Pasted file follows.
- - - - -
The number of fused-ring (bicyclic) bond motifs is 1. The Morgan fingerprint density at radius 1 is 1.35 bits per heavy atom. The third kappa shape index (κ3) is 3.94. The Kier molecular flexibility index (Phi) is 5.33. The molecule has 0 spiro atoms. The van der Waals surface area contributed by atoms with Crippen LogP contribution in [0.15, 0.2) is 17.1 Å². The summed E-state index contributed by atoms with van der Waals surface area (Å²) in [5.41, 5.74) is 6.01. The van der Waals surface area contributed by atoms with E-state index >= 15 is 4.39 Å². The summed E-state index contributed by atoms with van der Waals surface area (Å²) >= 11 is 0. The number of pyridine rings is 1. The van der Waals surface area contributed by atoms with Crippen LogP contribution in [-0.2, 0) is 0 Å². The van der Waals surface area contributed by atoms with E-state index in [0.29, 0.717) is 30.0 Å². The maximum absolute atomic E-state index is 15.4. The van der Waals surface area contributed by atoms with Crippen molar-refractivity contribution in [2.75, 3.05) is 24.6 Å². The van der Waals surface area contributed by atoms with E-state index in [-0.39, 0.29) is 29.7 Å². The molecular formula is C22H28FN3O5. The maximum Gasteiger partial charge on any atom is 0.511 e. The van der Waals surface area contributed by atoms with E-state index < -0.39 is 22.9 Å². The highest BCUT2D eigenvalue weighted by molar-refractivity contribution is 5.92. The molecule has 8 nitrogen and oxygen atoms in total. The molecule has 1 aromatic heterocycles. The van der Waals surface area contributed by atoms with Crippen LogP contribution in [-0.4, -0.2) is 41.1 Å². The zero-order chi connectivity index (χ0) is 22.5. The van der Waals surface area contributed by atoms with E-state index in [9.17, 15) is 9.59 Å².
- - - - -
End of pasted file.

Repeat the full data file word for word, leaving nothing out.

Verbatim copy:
The number of fused-ring (bicyclic) bond motifs is 1. The Morgan fingerprint density at radius 1 is 1.35 bits per heavy atom. The third kappa shape index (κ3) is 3.94. The Kier molecular flexibility index (Phi) is 5.33. The molecule has 0 spiro atoms. The van der Waals surface area contributed by atoms with Crippen LogP contribution in [0.15, 0.2) is 17.1 Å². The summed E-state index contributed by atoms with van der Waals surface area (Å²) in [5.41, 5.74) is 6.01. The van der Waals surface area contributed by atoms with E-state index >= 15 is 4.39 Å². The summed E-state index contributed by atoms with van der Waals surface area (Å²) >= 11 is 0. The number of pyridine rings is 1. The van der Waals surface area contributed by atoms with Crippen LogP contribution in [-0.2, 0) is 0 Å². The van der Waals surface area contributed by atoms with E-state index in [0.29, 0.717) is 30.0 Å². The maximum absolute atomic E-state index is 15.4. The van der Waals surface area contributed by atoms with Crippen molar-refractivity contribution in [2.75, 3.05) is 24.6 Å². The van der Waals surface area contributed by atoms with E-state index in [-0.39, 0.29) is 29.7 Å². The molecular formula is C22H28FN3O5. The maximum Gasteiger partial charge on any atom is 0.511 e. The van der Waals surface area contributed by atoms with E-state index < -0.39 is 22.9 Å². The highest BCUT2D eigenvalue weighted by molar-refractivity contribution is 5.92. The molecule has 8 nitrogen and oxygen atoms in total. The molecule has 1 aromatic heterocycles. The van der Waals surface area contributed by atoms with Crippen LogP contribution in [-0.4, -0.2) is 41.1 Å². The zero-order chi connectivity index (χ0) is 22.5. The van der Waals surface area contributed by atoms with E-state index in [9.17, 15) is 9.59 Å².